If you’re not local, but are feeling especially generous and would like to help support this great rescue any donation amount would be appreciated! Donate Now!
Nola LOVES Camp Bow Wow, and we love that they are more than just a doggie daycare. We hope you can help us help support their cause!
Monday night was Nola’s final CGC prep class and the night of the actual test. As you probably already saw from Facebook, she passed! It was close, for some reason or another she did not want to give me a sit or a down, so we had to go back and do that at the end, but she rocked all the other parts! From now on she will officially be known as Nola Muffin Beaudoin, CGC.
I often call Nola ‘my accessory’ as a way to justify her multiple (and matching) collars, jackets, leashes and the newest fashion piece, her snood. But Friday Nola got her own accessory, a custom collar flower from Little Bow Pup.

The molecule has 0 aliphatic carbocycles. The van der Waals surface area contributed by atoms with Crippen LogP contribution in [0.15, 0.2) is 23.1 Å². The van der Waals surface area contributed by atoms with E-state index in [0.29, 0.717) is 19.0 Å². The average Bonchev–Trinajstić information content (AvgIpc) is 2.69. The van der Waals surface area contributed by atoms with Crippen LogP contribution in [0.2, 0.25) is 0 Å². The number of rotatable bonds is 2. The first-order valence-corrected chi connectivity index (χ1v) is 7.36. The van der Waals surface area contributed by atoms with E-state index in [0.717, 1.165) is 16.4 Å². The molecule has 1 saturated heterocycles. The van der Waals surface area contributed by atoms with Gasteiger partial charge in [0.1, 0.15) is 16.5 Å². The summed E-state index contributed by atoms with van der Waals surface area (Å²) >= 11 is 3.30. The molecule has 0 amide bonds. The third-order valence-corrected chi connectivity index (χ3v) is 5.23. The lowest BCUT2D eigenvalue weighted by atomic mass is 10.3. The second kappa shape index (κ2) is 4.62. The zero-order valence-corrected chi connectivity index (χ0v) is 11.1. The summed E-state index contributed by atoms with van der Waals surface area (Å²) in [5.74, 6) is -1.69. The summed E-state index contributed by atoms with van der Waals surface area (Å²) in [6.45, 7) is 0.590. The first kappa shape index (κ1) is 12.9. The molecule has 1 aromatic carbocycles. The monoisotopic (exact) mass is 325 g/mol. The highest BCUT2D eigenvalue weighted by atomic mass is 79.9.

I loved ALL of the flowers in the shop, but since Nola’s collar has a pretty busy pattern, I really wanted a solid color flower so I chose to customize one just for her. I emailed back and forth with Ashley, the shop owner and fellow blogger over at Pitlandia, discussing what I was thinking and asking for her suggestions. She was so helpful and accommodating. I am not great at making decisions, but she sent me samples of the fabric, which was so helpful! The finished product is beautiful. It matches Nola’s collar perfectly.It just so happened that the flower arrived on the day Nemo (the blizzard that dumped 31.9″ of snow on us) did too. So, our photo shoot happened outside. Isn’t the flower and the snow in the background a nice juxtaposition?
After the flower was done, I got one final email from Ashley asking me if she could name it after Nola! How awesome is that? Now YOU can have a Nola flower for your pup too! Next, we’re thinking about getting one with the reverse colors- purple on top and red on bottom. Just so Nola can mix and match, a girl’s gotta have options! Maybe that one should be called the Alon (Nola reversed)?
And if you have a boy dog, Little Bow Pup offers tons of ah-door-ah-ble bow ties like this one, and this one or this one. Nola bought her boyfriend Payson the Superhero one for Valentine’s Day. He’ll be getting it later today (hopefully his mom hasn’t read this yet!). We are sure he’s going to love it!